Sioux-Hustler Hiking Trip Report -- May 1995

Sunday, 5/21/95

I slept in my car at the trail head.  I put down the the back seat of my Geo Storm, stuck my backpack between the front seat and the folded down back seat and could almost stretch out.  I got up just before 6am, but didn't have any water so I simply packed my stuff and started hiking.  Because it was sprinkling I did as much as I could in the car and didn't end up leaving until 7:05am.

The trail follows roadbed for the first 1/2 mile.  I could see from the beginning the trail was wet.  I never went over my boots, but I was constantly trying to avoid it on the wet, sloppy trail.  I I head one canoe before the first set of rapids.  By the time I got there, I was really getting thirsty and hungry.  I stopped and got water and took a picture of the trail near the river here.  While waiting for the iodine tablet to dissolve, I walked up another .3 mile to a rock over looking the river.  Just before getting there a group of 4 passed on the portage which is on the other side of the river.  At the rock I ate a Wild Berry Power Bar and drank some water - it really helped give me a boost.

About 10:30am or 11am a very low flying float plane sailed overhead east to west.  It seemed too low to be legal, but maybe it was USFS on official business.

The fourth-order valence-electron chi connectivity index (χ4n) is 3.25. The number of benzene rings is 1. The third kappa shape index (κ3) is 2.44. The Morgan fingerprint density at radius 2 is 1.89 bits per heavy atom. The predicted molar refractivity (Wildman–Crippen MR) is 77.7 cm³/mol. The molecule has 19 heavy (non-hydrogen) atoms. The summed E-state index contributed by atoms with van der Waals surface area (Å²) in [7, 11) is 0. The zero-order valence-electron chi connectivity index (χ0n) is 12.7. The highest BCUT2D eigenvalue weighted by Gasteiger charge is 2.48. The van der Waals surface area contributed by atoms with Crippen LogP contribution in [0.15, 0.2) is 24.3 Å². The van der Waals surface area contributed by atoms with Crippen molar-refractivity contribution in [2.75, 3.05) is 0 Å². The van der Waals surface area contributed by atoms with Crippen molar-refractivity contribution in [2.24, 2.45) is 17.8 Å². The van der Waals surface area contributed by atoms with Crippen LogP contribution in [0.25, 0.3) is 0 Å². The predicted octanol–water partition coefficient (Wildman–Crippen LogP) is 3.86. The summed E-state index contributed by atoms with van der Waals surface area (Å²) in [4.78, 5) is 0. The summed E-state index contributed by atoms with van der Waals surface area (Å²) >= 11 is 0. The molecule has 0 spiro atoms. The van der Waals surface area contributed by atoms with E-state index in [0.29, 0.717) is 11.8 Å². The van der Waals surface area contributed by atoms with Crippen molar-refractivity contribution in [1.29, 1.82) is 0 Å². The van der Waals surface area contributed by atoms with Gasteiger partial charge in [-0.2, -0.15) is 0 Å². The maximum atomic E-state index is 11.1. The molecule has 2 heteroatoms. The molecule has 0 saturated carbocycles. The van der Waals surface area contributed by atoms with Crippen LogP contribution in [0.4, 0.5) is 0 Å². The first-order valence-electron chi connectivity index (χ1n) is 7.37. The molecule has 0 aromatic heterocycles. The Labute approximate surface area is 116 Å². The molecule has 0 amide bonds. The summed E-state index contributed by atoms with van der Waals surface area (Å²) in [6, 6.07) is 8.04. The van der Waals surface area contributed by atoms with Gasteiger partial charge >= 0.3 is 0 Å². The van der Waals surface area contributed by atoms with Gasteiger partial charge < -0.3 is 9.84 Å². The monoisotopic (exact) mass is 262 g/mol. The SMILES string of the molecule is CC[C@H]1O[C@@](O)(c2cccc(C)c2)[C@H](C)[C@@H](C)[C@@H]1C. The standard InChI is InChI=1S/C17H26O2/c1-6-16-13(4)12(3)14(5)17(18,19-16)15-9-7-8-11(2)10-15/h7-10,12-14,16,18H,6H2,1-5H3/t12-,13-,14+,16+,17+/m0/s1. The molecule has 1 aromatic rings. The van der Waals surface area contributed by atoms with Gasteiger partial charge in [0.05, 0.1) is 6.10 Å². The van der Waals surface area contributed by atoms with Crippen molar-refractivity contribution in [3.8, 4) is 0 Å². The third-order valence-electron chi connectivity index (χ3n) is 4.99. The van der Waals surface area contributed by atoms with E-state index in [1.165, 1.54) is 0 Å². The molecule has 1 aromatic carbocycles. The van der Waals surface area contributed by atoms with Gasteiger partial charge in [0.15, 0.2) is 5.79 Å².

With little excitement I made it to Devil's Cascade just after 11am.  I took three pictures.  One picture of the upper part of the falls looking upstream to Lower Pauness, one picture of the gorge-type middle section, and one picture of a lower flatter section.  I ate my bagel, took off my socks and boots to dry my feet.  My feet got cold and it started to drizzle again.  I ran into another party of 3 or 4.  I started hiking again by noon.

About a mile after Devil's Cascade, my knee started hurting - maybe early signs of arthritis the doctor warned me of years ago when he removed all my cartilage from my left knee.  I continuously couldn't find myself on the map.  For someone who always likes to know exactly where he is, this wasn't fun.  The sloughs on the map and in reality didn't seem to match up.  As much as I didn't like the uncertainty of the map, I like the sloughs.  Water and openings in the woods always add to the experience and help me realize I'm making progress.  I take a couple pictures.  The first picture is one of an extremely wet "beaver dam" for lack of a better term.  The second picture is of some open water in one of the sloughs.  I jumped a good sized deer in a dry slough halfway to Heritage Creek Portage.  I thought I would be able to see Heritage Creek before the portage, but there was no sign of the creek.  The sun started to come out and it warmed up enough so that the blackflies where quite bad.  I took a break at the portage intersection, but mostly fended off the flies - at least they didn't bite.  After the portage my knee began hurting to the point that it slowed me down.

I left the portage by 2:30pm.  Heritage Creek had plenty of water and was pretty.  I was lucky to find  a log jam to cross the river on.  Three-forths of the way from the creek to Pageant Lake I stopped to rest and found I'd lost my map.  I went back and found it only 10 minutes back.  There where a lot of blowdowns after the portage that weren't even cut due to the sheer number of them.  I reached Pageant Lake at 4:23pm.  I was extremely glad to see camp with my knee that was doing me in.